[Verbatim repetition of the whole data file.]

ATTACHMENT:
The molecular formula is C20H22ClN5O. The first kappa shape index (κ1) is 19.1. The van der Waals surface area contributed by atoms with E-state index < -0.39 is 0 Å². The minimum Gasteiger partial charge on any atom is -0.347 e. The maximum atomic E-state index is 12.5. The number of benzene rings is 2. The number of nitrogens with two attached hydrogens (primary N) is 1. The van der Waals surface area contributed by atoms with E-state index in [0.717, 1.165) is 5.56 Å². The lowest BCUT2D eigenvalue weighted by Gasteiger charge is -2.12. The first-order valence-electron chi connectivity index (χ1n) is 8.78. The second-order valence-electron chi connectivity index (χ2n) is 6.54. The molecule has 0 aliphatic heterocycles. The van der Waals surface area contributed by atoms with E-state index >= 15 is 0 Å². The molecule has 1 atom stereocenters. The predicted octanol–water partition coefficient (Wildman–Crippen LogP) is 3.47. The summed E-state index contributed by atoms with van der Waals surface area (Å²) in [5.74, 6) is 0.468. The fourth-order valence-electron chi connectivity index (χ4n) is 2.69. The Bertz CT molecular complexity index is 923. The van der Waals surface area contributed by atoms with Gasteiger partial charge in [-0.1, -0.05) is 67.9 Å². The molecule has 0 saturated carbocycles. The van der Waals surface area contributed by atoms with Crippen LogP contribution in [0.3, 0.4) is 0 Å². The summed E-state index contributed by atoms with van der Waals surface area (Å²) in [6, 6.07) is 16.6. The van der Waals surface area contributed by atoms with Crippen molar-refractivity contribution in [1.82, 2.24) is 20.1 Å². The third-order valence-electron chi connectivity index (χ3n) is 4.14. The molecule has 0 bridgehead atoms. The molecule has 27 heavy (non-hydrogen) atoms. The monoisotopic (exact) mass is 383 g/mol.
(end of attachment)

The molecular formula is C20H22ClN5O. The first kappa shape index (κ1) is 19.1. The van der Waals surface area contributed by atoms with E-state index < -0.39 is 0 Å². The minimum Gasteiger partial charge on any atom is -0.347 e. The maximum atomic E-state index is 12.5. The number of benzene rings is 2. The number of nitrogens with two attached hydrogens (primary N) is 1. The van der Waals surface area contributed by atoms with E-state index in [0.717, 1.165) is 5.56 Å². The lowest BCUT2D eigenvalue weighted by Gasteiger charge is -2.12. The first-order valence-electron chi connectivity index (χ1n) is 8.78. The second-order valence-electron chi connectivity index (χ2n) is 6.54. The molecule has 0 aliphatic heterocycles. The van der Waals surface area contributed by atoms with E-state index >= 15 is 0 Å². The molecule has 1 atom stereocenters. The predicted octanol–water partition coefficient (Wildman–Crippen LogP) is 3.47. The summed E-state index contributed by atoms with van der Waals surface area (Å²) in [5.74, 6) is 0.468. The fourth-order valence-electron chi connectivity index (χ4n) is 2.69. The Bertz CT molecular complexity index is 923. The van der Waals surface area contributed by atoms with Gasteiger partial charge in [-0.1, -0.05) is 67.9 Å². The molecule has 0 saturated carbocycles. The van der Waals surface area contributed by atoms with Crippen LogP contribution in [0.3, 0.4) is 0 Å². The summed E-state index contributed by atoms with van der Waals surface area (Å²) in [6, 6.07) is 16.6. The van der Waals surface area contributed by atoms with Crippen molar-refractivity contribution in [1.82, 2.24) is 20.1 Å². The third-order valence-electron chi connectivity index (χ3n) is 4.14. The molecule has 0 bridgehead atoms. The molecule has 27 heavy (non-hydrogen) atoms. The monoisotopic (exact) mass is 383 g/mol.